It would not be unusual, even with “fixed price” contracts, for there to have been an administrative commitment established in excess of the fixed price obligation, in advance of such contingent liabilities maturing. These would not necessarily be obvious after the fact; either when observing a computer generated report rendering a particular contract type, or even by observing just the cover page of a contract.
Another example could be a contract indeed rendered as “FFP” both on the cover page of the contract, and (accurately) captured on a computer run. Within the contract upon award, there could be a “special” contract provision, or clause, which operates essentially as an Economic Price Adjustment (EPA). If that provision, or any other “special” provisions, allow for an upward adjustment of the price, that would also represent a contingent liability for which an obligation could mature and funding would be required.
There is also another example where a contingent liability can exist in the “general” provisions of a contract. If the contract is covered by the Cost Accounting Standards (CAS) with full coverage, certain equitable adjustments may be available to the contractor allowing an upward adjustment to even FFP contracts. In this case, the current principal contracting officer (PCO) would/should have been advised whether such contingencies are present by the cognizant administrative contracting officer (ACO) who is authorized by statute to monitor/resolve such issues.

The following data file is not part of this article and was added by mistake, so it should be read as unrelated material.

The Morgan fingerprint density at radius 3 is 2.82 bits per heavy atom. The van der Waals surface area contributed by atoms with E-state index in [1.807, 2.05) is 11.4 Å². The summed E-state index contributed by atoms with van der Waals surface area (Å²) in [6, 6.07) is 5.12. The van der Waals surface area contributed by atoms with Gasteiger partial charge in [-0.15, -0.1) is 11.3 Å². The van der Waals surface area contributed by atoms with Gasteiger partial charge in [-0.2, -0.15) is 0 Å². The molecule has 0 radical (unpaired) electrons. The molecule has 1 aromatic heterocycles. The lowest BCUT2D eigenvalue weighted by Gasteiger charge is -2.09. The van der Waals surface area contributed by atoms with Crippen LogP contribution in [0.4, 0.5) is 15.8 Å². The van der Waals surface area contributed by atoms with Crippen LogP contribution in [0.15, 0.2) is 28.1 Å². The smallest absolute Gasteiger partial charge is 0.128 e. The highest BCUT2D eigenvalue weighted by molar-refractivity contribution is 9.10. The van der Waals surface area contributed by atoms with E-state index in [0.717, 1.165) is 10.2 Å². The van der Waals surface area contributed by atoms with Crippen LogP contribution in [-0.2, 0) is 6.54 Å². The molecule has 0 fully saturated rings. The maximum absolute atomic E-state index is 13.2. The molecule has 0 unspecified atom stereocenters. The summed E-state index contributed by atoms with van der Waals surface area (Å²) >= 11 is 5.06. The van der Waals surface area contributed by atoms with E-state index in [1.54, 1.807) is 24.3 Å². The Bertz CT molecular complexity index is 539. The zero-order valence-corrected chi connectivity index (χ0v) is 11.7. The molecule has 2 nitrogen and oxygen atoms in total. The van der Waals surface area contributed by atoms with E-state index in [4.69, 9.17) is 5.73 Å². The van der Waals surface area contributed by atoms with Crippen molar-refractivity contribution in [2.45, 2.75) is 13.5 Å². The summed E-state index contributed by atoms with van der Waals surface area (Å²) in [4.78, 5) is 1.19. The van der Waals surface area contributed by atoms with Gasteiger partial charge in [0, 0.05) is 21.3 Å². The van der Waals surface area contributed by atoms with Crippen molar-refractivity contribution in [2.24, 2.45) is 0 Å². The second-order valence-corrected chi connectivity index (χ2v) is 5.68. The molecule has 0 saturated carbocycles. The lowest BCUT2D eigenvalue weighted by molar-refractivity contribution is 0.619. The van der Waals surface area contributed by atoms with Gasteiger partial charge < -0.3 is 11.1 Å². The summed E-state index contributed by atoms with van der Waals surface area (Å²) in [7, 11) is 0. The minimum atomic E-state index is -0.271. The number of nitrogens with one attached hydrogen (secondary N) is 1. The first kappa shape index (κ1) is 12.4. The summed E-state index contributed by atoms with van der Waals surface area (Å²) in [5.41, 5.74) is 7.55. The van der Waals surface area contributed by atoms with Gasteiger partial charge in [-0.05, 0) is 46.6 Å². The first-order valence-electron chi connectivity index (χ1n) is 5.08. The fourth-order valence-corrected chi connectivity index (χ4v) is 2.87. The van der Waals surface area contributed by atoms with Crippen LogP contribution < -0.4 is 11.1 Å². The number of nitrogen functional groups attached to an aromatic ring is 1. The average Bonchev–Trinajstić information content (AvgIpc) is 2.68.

If a commitment amount exceeds the obligation amount on a contract, it could be a sign that it was put there intentionally. Perhaps because of a contracting office notification to cover a contingent liability that was present upon contract award or one that arose sometime thereafter. These may not be obvious to the casual observer looking at a computer run, or even the cover page of a contract. Perhaps such excess amount would/should likely have been requested by the original principal contracting officer (PCO) familiar with the entirety of the contract and all liabilities contained therein. They would not only have been cognizant of the overarching contract type on the cover, but also any differing contract types used on various contract line items (CLINs) or Sub-CLINs. They would have also been cognizant of the unique features of the general, and/or special, terms and conditions of the contract. Thus, it would seem that it would be a matter of normal due-diligence to check with the current contracting officer of record to determine (formally) whether such contingent liabilities may still be present before de-committing the excess. Perhaps a form letter would/could be crafted stating the amount of the excess being planned for de-commitment, and requesting a review of the contract be performed (including all terms and conditions) be conducted to attest whether any contingent liabilities remain, and if so their approximate amount. If one does not do this due-diligence, they run the risk of those contingent liabilities maturing into an actual obligation for which there would then possibly be no choice other than funding those obligations with current-year funding when they arise.